Mobilisation, A National Imperative

Let's apply this principle to our nation and build the new Jamaica that has been much talked about. It's imperative that we mobilise our people around a cause.

Have we had national leadership of the last 30 years that have mobilised the people for a cause? Most of our leaders have tried to lead the people without mobilising them. They inspire no one except the 'party faithful' to vote and there has been no cause that excites; only a few election promises that in most cases prove empty.

The fact is, we have had no leader who has sought to mobilise the people around a shared, common cause; for example, to build the new Jamaica, a place where the vast majority prospers. It is impossible to produce that for which you have no vision.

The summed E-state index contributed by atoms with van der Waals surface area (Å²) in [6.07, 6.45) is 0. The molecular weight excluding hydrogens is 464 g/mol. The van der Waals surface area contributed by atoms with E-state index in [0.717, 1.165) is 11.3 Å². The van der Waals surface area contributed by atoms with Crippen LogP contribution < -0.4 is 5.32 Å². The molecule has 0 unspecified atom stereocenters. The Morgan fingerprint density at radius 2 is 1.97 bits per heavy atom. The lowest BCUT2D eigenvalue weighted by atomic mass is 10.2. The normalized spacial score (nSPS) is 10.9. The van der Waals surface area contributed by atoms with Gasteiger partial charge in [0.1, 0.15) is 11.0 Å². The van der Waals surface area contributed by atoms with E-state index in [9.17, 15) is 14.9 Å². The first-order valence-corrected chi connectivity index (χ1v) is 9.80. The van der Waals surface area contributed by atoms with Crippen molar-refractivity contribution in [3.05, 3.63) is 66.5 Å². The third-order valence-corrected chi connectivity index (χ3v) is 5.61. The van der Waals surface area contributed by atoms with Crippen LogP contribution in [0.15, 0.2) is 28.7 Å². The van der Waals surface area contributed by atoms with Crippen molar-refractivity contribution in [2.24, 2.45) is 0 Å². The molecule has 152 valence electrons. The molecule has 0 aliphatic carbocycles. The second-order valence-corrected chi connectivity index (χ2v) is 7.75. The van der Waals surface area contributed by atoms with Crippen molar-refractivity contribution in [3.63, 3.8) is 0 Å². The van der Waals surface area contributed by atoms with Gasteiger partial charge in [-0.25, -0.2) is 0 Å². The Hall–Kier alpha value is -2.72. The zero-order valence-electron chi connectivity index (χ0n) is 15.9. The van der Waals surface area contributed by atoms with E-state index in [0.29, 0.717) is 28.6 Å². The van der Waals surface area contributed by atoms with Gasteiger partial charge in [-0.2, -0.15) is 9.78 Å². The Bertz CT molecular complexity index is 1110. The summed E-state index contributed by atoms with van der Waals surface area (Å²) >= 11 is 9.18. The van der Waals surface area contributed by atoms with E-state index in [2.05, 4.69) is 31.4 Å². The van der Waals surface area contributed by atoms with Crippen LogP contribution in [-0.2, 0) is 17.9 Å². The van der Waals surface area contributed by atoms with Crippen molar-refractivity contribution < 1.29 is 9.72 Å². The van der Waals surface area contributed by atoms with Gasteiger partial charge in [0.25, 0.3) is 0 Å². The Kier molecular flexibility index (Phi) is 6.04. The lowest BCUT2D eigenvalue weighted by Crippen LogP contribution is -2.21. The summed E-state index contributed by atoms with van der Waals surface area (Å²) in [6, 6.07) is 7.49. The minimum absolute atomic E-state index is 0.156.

Where are the Pregnant Leaders?

Do we have leaders pregnant with a vision and strategies to build a new Jamaica of Justice, Truth and Prosperity for all? Are they weighted with the child growing within, pressing for delivery? Who are they? Where are they? Will they come forth now?

Our nation needs some leaders who are pregnant with such a cause now. You cannot deliver what you are not pregnant with. Our post-independence leaders were pregnant with the cause of independence for Jamaica. They delivered it! But what since then?